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We are all about Michigan lakes. Life on, in and near Michigan's lakefront brings a richness that rewards for a lifetime. Have a story or comments on your experience? You can be one of the first to share it with the world on our Michigan lake directory.
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When you think of Michigan, you can’t help but think of water and lots of it. Sixty-four thousand nine hundred and eighty inland lakes, according to DNR statistics. Three thousand two hundred and eighty-eight miles of Great Lakes shoreline—or 4,987 miles, if you include all the Michigan islands. As for rivers, don’t ask. You’ll hurt my brain. The point is, this state of ours, surrounded as it is by four of the five Great Lakes, is abundantly blessed with water.

So if you’re a fisherman, it’s a no-brainer that the fishing here is fantastic. Whether you’re a bass pro armed with cutting-edge equipment or a kid hunting for panfish with a cane pole and bobber-whether you enjoy trout fishing in the solitude of a northern stream, or trolling for walleye in the broad waters of Lake Erie, or muscling in steelhead at the Sixth Street dam in Grand Rapids, or prowling the choppy waters of the Keweenaw Bay in search of lake trout–Michigan is unparalleled when it comes to the kinds of fishing you can do and the abundance of fish at your disposal.

Just ask Ben Kroll. Ben lives in Hamilton, but when I ran across him, he was bringing in his boat after a session out on Hall Lake in the Barry County State Game Area. Since my own experience with that location has been limited to an occasional bit of shore fishing, I was curious what Hall Lake had to offer from the vantage of a small craft. Mostly panfish, Ben said. Bass, too, but not big ones. If you like to eat bluegills, though, this is a great lake. Ben told me he likes to fish for ‘gills using a fly instead of live bait. He is first and foremost a fly fisherman, he said, showing me the fly rod and reel he takes with him on the waters along with the rest of his gear.

“So tell me,” I asked, “what do you love about fishing in Michigan?”

“The variety,” Ben replied. “No two lakes are the same. The fishing here isn’t bland. There are a lot of fish, and a lot of ways to fish them.” Ben enjoys all of those ways, but being a fly fisherman at heart, his favorite approach is river fishing. “Steelhead are fine,” he said, “but I’d rather fish for brookies and rainbow trout.”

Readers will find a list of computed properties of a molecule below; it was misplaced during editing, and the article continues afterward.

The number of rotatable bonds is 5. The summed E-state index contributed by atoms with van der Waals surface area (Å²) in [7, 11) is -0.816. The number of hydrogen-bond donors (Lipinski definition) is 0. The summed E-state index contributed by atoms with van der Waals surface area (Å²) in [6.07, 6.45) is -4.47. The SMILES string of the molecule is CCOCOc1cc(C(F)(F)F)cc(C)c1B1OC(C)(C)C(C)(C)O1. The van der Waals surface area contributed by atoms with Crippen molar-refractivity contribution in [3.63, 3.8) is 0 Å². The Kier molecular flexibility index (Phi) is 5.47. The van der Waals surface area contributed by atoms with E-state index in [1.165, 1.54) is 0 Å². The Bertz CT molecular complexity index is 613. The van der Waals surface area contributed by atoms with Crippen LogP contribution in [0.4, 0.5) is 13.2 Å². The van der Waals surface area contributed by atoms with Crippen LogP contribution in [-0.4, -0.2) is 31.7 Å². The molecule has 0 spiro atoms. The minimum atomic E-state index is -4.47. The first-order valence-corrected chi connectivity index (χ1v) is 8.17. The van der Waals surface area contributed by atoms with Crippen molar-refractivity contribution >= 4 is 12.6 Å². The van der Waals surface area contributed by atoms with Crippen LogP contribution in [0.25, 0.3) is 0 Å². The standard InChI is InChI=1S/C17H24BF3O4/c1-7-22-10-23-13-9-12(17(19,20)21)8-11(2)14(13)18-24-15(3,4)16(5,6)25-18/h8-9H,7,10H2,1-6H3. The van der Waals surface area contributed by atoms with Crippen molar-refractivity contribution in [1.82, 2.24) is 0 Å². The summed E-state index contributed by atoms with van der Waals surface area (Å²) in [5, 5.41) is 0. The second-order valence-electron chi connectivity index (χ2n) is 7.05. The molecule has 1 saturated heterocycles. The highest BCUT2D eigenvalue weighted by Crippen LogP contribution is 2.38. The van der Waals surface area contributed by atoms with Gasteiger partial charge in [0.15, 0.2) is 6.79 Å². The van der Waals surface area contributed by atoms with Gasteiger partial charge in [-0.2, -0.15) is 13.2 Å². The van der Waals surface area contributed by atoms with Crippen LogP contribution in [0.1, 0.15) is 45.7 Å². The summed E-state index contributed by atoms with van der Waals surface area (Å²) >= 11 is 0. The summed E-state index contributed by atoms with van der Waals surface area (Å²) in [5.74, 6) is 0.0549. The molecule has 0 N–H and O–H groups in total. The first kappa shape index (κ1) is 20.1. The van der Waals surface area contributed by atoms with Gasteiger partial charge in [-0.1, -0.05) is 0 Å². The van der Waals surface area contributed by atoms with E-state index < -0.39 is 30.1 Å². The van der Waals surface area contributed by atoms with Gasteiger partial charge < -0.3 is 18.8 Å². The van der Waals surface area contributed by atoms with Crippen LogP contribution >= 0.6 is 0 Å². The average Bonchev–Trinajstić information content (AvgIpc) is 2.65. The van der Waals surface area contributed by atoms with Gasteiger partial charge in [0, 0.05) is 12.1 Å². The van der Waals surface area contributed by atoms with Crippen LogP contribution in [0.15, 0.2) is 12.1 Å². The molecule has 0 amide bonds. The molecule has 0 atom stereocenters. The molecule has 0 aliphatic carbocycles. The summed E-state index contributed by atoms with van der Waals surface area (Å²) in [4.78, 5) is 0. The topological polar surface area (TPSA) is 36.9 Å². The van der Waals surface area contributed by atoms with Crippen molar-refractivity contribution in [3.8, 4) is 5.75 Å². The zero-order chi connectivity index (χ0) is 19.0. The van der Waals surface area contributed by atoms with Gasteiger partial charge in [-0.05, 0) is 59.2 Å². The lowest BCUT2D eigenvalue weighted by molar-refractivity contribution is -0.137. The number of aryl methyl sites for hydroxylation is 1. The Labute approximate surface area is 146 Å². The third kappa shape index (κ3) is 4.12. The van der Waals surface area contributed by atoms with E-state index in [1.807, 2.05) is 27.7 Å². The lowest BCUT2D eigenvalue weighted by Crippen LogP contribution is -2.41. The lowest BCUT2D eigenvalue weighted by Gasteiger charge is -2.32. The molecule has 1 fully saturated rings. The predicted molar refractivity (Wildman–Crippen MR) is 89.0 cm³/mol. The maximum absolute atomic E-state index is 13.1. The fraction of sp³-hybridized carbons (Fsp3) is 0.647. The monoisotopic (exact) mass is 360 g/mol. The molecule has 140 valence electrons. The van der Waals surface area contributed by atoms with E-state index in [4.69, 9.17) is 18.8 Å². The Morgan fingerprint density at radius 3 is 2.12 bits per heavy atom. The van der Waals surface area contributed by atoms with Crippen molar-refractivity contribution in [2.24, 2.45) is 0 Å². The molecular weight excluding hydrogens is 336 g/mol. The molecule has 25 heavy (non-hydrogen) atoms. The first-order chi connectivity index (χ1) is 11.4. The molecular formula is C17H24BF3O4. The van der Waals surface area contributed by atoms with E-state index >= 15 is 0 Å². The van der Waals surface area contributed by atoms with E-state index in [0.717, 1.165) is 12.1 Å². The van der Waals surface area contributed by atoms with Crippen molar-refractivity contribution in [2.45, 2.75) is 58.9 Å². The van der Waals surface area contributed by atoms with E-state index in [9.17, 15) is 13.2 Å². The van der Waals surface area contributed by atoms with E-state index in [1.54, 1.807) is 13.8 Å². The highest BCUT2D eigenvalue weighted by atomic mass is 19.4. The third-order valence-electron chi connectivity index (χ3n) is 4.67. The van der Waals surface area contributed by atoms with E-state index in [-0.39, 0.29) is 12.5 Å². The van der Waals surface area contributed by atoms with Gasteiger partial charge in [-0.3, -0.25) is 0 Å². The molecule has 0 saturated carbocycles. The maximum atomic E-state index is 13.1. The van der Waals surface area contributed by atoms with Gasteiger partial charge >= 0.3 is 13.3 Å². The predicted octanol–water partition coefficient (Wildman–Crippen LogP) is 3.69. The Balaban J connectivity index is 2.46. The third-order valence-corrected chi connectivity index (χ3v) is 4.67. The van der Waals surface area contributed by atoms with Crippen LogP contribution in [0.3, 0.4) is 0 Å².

Holly Woodsworth would agree wholeheartedly with Ben’s love for rivers. When I met her, she was sitting on the bank of the Grand River in Lowell, waiting for a strike on one of the three lines she had in the water. She’s a friendly, gregarious woman, and when I asked her what she loved about fishing in Michigan, her response was immediate. “Lots of fish!” she said. Holly used to live in New Mexico, a state not exactly known for its blue ribbon fishing waters. Here in Michigan, she and her husband and three young daughters can fish to their hearts’ content.

“My dad first took me fishing when I was three years old,” she told me. She’s been at it ever since. “Fishing is so relaxing and calming, especially here on the river,” she said.

To me, Holly was perfect proof that you don’t need a lot of expensive equipment to enjoy a day of fishing. Her setup consisted of three good, old-fashioned close-faced reels, and while I didn’t ask, I’m almost certain they weren’t matched up with $300 Loomis rods. But what caught my eye was the rig she was using to prop up her poles while she waited for a strike: a stout branch stuck in the ground, with a perfect right angle to it that supported Holly’s poles perfectly.

Earlier that day, the family had been fishing up the road a few miles on the Flat River. Holly’s husband had left his pole momentarily, and when he turned around, it was disappearing into the water. Naturally, he did what any smart, sane outdoorsman would have done and waded in after it. Grabbing his pole, he discovered that a fish was on the other end. A BIG fish. After a brief but intense battle, he hauled in an immense sucker–not necessarily the specialty of a river loaded with smallmouth bass, panfish, and trout, but what the heck. You take what you get, have fun with it, and then release it if it’s not what you’re looking for. Not everything has to end up in the frying pan.

If you love to fish, then I need not tell you what a paradise Michigan is for pursuing your passion. But you can probably tell me. What is it about fishing in Michigan that you love? If you’d like to share your thoughts, your knowledge, a favorite fishing tale, or whatever, please drop us a comment. We’d love to hear from you.





Written by Dave.